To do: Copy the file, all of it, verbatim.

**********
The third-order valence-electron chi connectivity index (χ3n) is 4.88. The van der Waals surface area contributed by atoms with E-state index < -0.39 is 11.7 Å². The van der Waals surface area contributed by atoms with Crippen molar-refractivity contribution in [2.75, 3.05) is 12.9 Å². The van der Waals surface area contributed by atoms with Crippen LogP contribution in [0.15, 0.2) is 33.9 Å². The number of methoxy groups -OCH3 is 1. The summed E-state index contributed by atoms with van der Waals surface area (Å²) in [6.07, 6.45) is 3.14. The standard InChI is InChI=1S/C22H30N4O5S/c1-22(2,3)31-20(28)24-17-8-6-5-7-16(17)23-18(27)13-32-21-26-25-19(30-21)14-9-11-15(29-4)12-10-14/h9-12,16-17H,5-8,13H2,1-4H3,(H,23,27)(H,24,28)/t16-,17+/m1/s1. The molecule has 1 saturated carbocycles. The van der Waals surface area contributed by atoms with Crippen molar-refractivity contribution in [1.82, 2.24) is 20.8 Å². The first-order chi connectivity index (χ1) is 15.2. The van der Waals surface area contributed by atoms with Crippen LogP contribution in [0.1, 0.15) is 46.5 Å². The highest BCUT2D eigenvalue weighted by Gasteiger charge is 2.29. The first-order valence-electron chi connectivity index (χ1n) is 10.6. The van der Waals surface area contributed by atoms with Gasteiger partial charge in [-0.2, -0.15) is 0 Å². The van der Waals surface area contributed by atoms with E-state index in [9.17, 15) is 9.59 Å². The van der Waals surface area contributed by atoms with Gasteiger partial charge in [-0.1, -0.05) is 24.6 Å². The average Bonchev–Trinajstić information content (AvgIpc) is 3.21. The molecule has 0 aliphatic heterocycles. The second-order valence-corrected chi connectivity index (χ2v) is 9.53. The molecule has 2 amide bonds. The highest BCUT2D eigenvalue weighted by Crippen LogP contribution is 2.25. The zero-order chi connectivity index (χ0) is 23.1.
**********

The third-order valence-electron chi connectivity index (χ3n) is 4.88. The van der Waals surface area contributed by atoms with E-state index < -0.39 is 11.7 Å². The van der Waals surface area contributed by atoms with Crippen molar-refractivity contribution in [2.75, 3.05) is 12.9 Å². The van der Waals surface area contributed by atoms with Crippen LogP contribution in [0.15, 0.2) is 33.9 Å². The number of methoxy groups -OCH3 is 1. The summed E-state index contributed by atoms with van der Waals surface area (Å²) in [6.07, 6.45) is 3.14. The standard InChI is InChI=1S/C22H30N4O5S/c1-22(2,3)31-20(28)24-17-8-6-5-7-16(17)23-18(27)13-32-21-26-25-19(30-21)14-9-11-15(29-4)12-10-14/h9-12,16-17H,5-8,13H2,1-4H3,(H,23,27)(H,24,28)/t16-,17+/m1/s1. The molecule has 1 saturated carbocycles. The van der Waals surface area contributed by atoms with Crippen molar-refractivity contribution in [1.82, 2.24) is 20.8 Å². The first-order chi connectivity index (χ1) is 15.2. The van der Waals surface area contributed by atoms with Crippen LogP contribution in [0.1, 0.15) is 46.5 Å². The highest BCUT2D eigenvalue weighted by Gasteiger charge is 2.29. The first-order valence-electron chi connectivity index (χ1n) is 10.6. The van der Waals surface area contributed by atoms with Gasteiger partial charge in [-0.2, -0.15) is 0 Å². The van der Waals surface area contributed by atoms with E-state index in [9.17, 15) is 9.59 Å². The van der Waals surface area contributed by atoms with Gasteiger partial charge in [-0.1, -0.05) is 24.6 Å². The average Bonchev–Trinajstić information content (AvgIpc) is 3.21. The molecule has 0 aliphatic heterocycles. The second-order valence-corrected chi connectivity index (χ2v) is 9.53. The molecule has 2 amide bonds. The highest BCUT2D eigenvalue weighted by Crippen LogP contribution is 2.25. The zero-order chi connectivity index (χ0) is 23.1.